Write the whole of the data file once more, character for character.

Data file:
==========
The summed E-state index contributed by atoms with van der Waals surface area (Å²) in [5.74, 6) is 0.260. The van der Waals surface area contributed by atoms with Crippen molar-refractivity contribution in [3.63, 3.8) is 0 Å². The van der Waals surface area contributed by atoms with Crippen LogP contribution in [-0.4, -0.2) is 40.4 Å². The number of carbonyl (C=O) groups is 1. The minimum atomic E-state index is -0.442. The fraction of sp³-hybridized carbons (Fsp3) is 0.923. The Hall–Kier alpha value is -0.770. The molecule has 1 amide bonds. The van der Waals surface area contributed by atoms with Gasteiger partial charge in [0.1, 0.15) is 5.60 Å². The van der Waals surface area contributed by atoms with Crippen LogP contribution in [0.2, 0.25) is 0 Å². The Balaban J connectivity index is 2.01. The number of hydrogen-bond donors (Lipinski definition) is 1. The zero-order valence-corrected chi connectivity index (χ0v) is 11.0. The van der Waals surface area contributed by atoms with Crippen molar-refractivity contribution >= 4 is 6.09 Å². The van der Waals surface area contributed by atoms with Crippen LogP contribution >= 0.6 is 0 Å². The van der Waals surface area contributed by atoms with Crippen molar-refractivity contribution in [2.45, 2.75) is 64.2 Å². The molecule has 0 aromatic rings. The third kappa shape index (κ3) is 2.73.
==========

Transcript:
The summed E-state index contributed by atoms with van der Waals surface area (Å²) in [5.74, 6) is 0.260. The van der Waals surface area contributed by atoms with Crippen molar-refractivity contribution in [3.63, 3.8) is 0 Å². The van der Waals surface area contributed by atoms with Crippen LogP contribution in [-0.4, -0.2) is 40.4 Å². The number of carbonyl (C=O) groups is 1. The minimum atomic E-state index is -0.442. The fraction of sp³-hybridized carbons (Fsp3) is 0.923. The Hall–Kier alpha value is -0.770. The molecule has 1 amide bonds. The van der Waals surface area contributed by atoms with Gasteiger partial charge in [0.1, 0.15) is 5.60 Å². The van der Waals surface area contributed by atoms with Crippen LogP contribution in [0.2, 0.25) is 0 Å². The Balaban J connectivity index is 2.01. The number of hydrogen-bond donors (Lipinski definition) is 1. The zero-order valence-corrected chi connectivity index (χ0v) is 11.0. The van der Waals surface area contributed by atoms with Crippen molar-refractivity contribution >= 4 is 6.09 Å². The van der Waals surface area contributed by atoms with Crippen LogP contribution >= 0.6 is 0 Å². The van der Waals surface area contributed by atoms with Crippen molar-refractivity contribution in [2.45, 2.75) is 64.2 Å². The molecule has 0 aromatic rings. The third kappa shape index (κ3) is 2.73.